Over the last decade, I’ve taught hypnotherapy to students from all over the world.
As they learn about how hypnosis works, they realize how prevalent a role trance has in everyday life (in families, relationships, schools, organizations, media consumption, and more).
For example, when you’re enjoying a movie, your focus is narrowed, and your critical thinking is suspended. In other words, you’re in a trance and less resistant to what’s being presented.
Some time ago, mainstream media regularly ran advertisements (see above images) for the tobacco industry featuring statements from medical professionals such as:
- “ON HIGH AND IMPARTIAL MEDICAL AUTHORITY Phillip Morris cigarettes are proved less irritating to the nose and throat.”
- “20,679 PHYSICIANS say Luckies cigarettes are less irritating.”
- “AS YOUR DENTIST, I would recommend Viceroy cigarettes.”
And it helped people feel real good about destroying themselves with carcinogens.
[Note: You’d be mistaken to assume this was because “people weren’t as ‘smart’ as they are now” because IQ levels have been steadily declining since the 1960’s.]
Hypnosis is everywhere.
And the likelihood of trance increases when the following three ingredients are combined:
Authorities have the power to influence others due to their recognized or supposed knowledge about something. There are, of course, many forms of authoritative influence in the world (some of which can often go unquestioned).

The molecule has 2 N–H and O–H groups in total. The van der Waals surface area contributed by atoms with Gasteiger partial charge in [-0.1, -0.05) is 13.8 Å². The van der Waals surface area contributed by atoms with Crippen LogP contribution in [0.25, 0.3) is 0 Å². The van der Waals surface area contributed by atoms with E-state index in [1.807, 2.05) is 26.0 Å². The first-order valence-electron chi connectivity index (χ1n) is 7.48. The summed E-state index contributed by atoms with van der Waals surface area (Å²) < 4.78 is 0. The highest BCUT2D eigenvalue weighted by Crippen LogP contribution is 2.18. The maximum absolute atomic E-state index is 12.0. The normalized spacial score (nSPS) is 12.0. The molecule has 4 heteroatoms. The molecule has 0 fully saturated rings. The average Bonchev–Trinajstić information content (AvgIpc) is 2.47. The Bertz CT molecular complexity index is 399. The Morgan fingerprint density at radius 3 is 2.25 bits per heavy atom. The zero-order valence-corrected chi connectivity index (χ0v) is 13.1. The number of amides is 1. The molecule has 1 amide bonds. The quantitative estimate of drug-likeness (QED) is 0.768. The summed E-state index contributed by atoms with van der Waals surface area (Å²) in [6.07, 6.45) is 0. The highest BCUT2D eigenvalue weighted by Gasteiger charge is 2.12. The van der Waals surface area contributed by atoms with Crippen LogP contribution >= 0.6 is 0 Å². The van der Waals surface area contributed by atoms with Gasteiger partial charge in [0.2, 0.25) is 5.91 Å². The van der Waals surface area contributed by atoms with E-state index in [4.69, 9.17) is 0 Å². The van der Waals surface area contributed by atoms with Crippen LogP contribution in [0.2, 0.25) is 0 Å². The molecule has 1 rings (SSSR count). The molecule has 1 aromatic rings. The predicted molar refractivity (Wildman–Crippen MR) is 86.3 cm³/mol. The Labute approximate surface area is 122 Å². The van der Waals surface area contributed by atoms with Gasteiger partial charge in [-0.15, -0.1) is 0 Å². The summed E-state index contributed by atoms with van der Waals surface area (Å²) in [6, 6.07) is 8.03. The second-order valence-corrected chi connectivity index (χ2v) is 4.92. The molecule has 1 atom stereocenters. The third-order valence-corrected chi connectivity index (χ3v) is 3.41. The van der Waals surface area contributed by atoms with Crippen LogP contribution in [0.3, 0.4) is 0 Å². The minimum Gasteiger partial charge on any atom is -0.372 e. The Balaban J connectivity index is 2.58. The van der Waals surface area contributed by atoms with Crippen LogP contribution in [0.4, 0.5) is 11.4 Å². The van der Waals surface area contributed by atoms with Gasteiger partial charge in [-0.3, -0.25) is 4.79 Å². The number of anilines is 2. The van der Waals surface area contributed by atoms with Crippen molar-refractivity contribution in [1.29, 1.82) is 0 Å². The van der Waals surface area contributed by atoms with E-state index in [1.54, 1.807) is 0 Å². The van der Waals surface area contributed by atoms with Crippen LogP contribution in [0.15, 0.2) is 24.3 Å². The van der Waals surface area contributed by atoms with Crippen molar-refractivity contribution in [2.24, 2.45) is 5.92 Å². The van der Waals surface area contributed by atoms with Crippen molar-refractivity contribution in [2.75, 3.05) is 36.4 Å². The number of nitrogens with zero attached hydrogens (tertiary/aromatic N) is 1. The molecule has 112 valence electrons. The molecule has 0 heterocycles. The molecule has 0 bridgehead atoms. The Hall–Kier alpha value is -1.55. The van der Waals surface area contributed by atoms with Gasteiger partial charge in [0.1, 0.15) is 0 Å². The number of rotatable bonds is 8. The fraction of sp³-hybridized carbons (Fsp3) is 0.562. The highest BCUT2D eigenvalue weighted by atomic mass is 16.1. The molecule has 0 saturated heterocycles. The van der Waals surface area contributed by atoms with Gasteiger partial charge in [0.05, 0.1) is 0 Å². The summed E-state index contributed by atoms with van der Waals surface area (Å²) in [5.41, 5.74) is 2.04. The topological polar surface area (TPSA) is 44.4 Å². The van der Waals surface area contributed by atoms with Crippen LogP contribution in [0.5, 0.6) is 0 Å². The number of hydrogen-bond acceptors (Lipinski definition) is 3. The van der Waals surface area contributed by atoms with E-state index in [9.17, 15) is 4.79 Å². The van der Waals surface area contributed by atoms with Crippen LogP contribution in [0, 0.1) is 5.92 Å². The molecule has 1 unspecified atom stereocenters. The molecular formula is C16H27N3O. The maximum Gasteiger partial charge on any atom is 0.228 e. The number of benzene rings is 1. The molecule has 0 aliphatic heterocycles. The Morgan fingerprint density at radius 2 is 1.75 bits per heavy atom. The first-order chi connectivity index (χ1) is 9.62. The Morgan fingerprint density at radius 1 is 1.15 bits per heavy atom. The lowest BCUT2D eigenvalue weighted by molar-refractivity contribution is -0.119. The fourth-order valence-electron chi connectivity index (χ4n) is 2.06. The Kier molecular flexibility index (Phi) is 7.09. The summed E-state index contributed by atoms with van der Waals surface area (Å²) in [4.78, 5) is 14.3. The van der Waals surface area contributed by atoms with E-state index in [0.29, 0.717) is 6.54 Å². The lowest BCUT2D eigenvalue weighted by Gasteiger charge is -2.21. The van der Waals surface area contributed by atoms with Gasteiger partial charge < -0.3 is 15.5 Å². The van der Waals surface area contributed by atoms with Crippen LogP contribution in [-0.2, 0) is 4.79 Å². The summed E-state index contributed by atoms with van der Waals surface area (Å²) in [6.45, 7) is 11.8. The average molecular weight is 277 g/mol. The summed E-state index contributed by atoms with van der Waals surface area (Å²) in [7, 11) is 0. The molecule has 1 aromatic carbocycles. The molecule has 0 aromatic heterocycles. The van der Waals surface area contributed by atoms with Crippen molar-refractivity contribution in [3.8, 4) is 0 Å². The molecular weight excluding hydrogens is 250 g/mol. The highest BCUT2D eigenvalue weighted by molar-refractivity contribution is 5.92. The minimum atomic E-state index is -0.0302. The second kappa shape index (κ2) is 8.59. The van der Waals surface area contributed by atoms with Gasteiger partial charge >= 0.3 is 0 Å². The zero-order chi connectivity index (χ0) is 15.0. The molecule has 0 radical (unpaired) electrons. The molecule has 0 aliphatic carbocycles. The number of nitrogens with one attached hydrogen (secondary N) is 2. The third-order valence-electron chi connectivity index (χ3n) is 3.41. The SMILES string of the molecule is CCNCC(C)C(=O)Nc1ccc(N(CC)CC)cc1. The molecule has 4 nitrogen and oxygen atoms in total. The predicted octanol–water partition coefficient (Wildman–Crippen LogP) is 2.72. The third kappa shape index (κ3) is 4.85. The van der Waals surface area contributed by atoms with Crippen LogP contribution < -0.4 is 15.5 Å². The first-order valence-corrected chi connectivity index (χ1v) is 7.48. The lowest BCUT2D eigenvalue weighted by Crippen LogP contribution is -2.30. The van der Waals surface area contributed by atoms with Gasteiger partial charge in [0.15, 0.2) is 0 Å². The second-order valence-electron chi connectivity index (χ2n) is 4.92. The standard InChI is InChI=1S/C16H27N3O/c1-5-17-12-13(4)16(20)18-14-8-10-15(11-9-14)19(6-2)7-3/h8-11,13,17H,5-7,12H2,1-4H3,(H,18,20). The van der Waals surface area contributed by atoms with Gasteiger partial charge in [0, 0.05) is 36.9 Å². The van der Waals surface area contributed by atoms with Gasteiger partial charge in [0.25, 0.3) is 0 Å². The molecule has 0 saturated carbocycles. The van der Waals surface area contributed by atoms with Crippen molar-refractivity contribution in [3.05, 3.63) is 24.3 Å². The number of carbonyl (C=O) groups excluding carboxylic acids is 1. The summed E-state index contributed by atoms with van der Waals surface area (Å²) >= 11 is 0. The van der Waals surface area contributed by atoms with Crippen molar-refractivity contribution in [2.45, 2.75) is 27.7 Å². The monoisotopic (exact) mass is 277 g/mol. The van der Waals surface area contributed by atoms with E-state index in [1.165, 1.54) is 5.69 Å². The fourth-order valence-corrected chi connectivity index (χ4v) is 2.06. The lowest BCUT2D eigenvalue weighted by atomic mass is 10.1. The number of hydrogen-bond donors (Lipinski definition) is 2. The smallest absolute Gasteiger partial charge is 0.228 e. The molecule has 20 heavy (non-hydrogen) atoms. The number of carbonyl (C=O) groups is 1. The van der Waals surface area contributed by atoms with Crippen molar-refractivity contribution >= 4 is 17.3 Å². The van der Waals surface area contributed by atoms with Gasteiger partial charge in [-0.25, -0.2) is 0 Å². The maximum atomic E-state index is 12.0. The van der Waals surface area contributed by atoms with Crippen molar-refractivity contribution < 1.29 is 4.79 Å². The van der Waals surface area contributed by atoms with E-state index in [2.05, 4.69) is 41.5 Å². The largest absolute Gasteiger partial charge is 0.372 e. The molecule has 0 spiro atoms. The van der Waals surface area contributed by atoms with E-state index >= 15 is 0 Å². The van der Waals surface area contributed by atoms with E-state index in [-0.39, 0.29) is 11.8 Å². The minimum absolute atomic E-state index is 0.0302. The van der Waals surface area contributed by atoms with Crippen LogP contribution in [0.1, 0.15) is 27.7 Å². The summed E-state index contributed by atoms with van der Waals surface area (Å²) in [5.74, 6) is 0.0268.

In fact, “Appeal to Authority” is what’s known as a logical fallacy. It’s very popular.
This is when a person claims something must be true simply because it’s said by a so-called “authority” (or biased panel of “experts”) on the subject, but in actuality, it’s untrue.
Plausibility is the quality of something seeming reasonable, probable, or valuable to you (though, in actuality, you really don’t know for sure). If you have rapport with whoever presents plausible suggestions to you, you tend to accept those suggestions more unquestioningly.
An example of this is when you don’t bother researching the information presented to you by an “expert” because it appears worthy of belief.
Propaganda like “10 Months Scientific Evidence…No adverse effect on the nose, throat, and sinuses from smoking Chesterfield cigarettes” is more likely to be accepted if you are in an undiscerning trance.
Smoke up—it’s science!
Feeling refers to an emotional state or reaction or a vague, often irrational belief.
Often, the stronger the feeling, the less your critical thinking will be engaged.
Now don’t you feel all safe and protected just knowing “more doctors smoke Camels than any other cigarette”?
As you may have figured out by now, critical thinking impedes trance.
Critical thinkers logically analyze, evaluate and question things. They are naturally better at resisting many forms of disempowering hypnosis out there in the world than people who don’t think as critically.
What habits do you blindly reinforce?
By the way, “going along to get along” is yet another powerful form of trance.
Ironically, my hypnotherapy students actually learn how to de-hypnotize others from their trance of disempowerment and help them wake up to their innate power to create their future.
What holds your attention? Does it work for you or against you?
And remember: “All over America, more scientists and educators smoke Kent with the Micronite Filter.”
C‘mon, you‘re not anti-science, are you?!